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Reed Stands Out


It's never hard to miss Ed Reed on the field.

As one of the best safeties in the league, his superior skills make him jump off the film from any game.

But lately, Reed has been blending in - with the quarterbacks.

Due to a shoulder injury that kept him out of the first three weeks of training camp, Reed has been wearing a bright red No. 20 jersey, the same color Baltimore's signal-callers have donned.

While it is supposed to deter players wearing the different shade from any and all contact during practice, Reed contends that hasn't happened for him.

Of course, to the hard-hitting ballhawk, such contact isn't necessarily a bad thing as he works to get back into football shape.

"I played quarterback in high school," Reed said after Monday's morning practice, recalling his days marshaling the Destrehan (La.) High School squad. "So if they need me to go over there with those guys I can.

"But [the jerseys are] just something to help the guys understand not to have any contact. And that hasn't worked at all. I still have been getting bumped, still been hitting the ground, running through guys, which is a good thing, because you really get a feel of whether you can get hit or not. It's usually a good feeling."

According to Reed, the left shoulder ailment is the product of making most of his tackles on his left side and could require surgery when his playing days are over.

Fortunately for the Ravens, that probably won't be for a long time.

In fact, head coach John Harbaugh thinks that he'll have his All-Pro safety on the back end when the Ravens kick off their season against the Cincinnati Bengals.

"I'm not doubtful of that at all, based on what we've been told with the doctors," Harbaugh said.

Reed is coming off his fourth Pro Bowl campaign, one that saw him lead the team with seven interceptions in addition to 45 tackles and 13 passes defensed. In case his importance to the club wasn't stated plain enough, Reed also took a punt 63 yards for a touchdown in the 2007 opener Bengals when former return specialist B.J. Sams was knocked out of the game.

Such playmaking ability is a testament to how much the 2004 NFL Defensive Player of the Year can influence game-planning for opposing coaches.

"Having coached a secondary, you have a good idea of the picture you look for back there," said Harbaugh, who headed the Philadelphia Eagles' secondary last season. "Ed is good enough to change the picture just a little bit.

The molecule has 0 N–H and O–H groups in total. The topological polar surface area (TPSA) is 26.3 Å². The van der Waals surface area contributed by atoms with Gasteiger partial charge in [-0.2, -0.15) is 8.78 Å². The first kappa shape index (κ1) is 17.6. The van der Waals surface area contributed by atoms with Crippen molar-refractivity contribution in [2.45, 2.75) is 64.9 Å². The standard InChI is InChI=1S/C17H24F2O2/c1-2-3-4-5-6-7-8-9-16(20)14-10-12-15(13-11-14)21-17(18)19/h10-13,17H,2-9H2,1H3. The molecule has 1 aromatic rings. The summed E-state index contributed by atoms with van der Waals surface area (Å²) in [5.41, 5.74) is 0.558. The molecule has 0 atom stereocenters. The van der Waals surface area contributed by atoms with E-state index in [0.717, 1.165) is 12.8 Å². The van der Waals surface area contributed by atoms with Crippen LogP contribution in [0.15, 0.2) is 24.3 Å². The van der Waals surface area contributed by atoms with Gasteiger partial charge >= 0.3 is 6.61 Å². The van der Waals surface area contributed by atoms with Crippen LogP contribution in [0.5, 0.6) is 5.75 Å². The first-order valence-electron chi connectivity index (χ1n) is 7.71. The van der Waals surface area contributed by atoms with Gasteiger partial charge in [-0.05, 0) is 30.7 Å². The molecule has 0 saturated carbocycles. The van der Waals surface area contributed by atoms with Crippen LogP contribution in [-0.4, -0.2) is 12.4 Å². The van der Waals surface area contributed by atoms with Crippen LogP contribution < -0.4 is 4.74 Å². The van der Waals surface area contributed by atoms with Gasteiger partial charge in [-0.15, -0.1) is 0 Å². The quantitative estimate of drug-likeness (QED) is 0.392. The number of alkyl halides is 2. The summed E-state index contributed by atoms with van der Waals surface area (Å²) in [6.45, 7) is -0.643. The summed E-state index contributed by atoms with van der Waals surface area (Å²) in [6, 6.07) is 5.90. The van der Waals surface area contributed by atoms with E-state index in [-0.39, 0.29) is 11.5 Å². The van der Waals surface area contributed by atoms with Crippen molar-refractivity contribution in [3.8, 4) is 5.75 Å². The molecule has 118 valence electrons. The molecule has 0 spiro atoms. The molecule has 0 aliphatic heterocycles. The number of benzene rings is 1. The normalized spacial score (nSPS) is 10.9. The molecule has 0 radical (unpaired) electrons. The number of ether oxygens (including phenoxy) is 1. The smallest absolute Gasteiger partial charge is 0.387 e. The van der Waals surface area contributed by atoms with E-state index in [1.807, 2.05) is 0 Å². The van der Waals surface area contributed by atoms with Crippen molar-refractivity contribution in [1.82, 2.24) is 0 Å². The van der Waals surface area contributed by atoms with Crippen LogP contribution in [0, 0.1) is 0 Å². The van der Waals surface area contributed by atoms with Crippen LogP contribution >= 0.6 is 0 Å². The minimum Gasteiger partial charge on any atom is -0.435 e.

"In other words, he doesn't have to be quite as deep or quite as wide or quite as tight as another guy would and still be in position to make the play. You see why he's made so many plays over the years, kind of by baiting quarterbacks a little bit. He's got a real knack for that."

Reed thinks he's only getting better. One month before his 30th birthday, he'll be the first to admit that he feels his age more so than when he was selected 24th overall by the Ravens in the 2002 draft.

But, the experience Reed's gained entering his seventh season outweighs what little speed he may have lost - if any.

"I think the experience is there," Reed admitted. "I think as we get older the quickness and all that kind of slows down. I think I'm a lot better than I was earlier in my career mentally, but the quickness and everything is still up to par."

Reed keeps himself sharp with a strict film-study regimen. He is relentless when it comes to studying his opponent, noting tendencies of certain players - whether that's offensive linemen, wideouts, quarterbacks or running backs - for the smallest of competitive advantages.

It is a skill Reed said began in high school, but was really reinforced at "The U" under then-defensive coordinator Randy Shannon and then-secondary coach Chuck Pagano, who is currently the Ravens' secondary coach.

Reed took that insatiable appetite for knowledge to the NFL, where it's obviously paid great dividends.

"This is a full-time job, so if you want to be great, if you want to be good at it, even as you get older in your career, the film study is what separates you from the guys who don't do that stuff," Reed explained.

Now, the Ravens are looking for Reed to help tutor some new blood in the defensive backfield. Baltimore brought in veterans Fabian Washington and Frank Walker at cornerback, while spending two draft picks on safeties Tom Zbikowski and Haruki Nakamura.

The Ravens also signed rugged Jim Leonhard, a free agent safety from the Buffalo Bills that has impressed lately.

"I think since I've been here, this has probably been the best secondary we've had, just talent-wise," Reed said. "Fabian and Frank are great additions. They bring two different games. Frank is going to talk with you and bump you and get at you, and Fabian is not going to let you get past him.

"I love those [rookies] - they're playmakers," he continued about Zbikowski and Nakamura. "We've got playmakers. We've got guys who are just instinctive about football, know the game and play the game. That's what you like."

If the young talents decide to take a page from Reed's classroom work, the entire unit could develop into one of the best in the league.

All Reed needs to do to fully display what he can do on the gridiron is lose that red jersey.

Then he might assimilate better with the rest of the team.

Then again, he might not.

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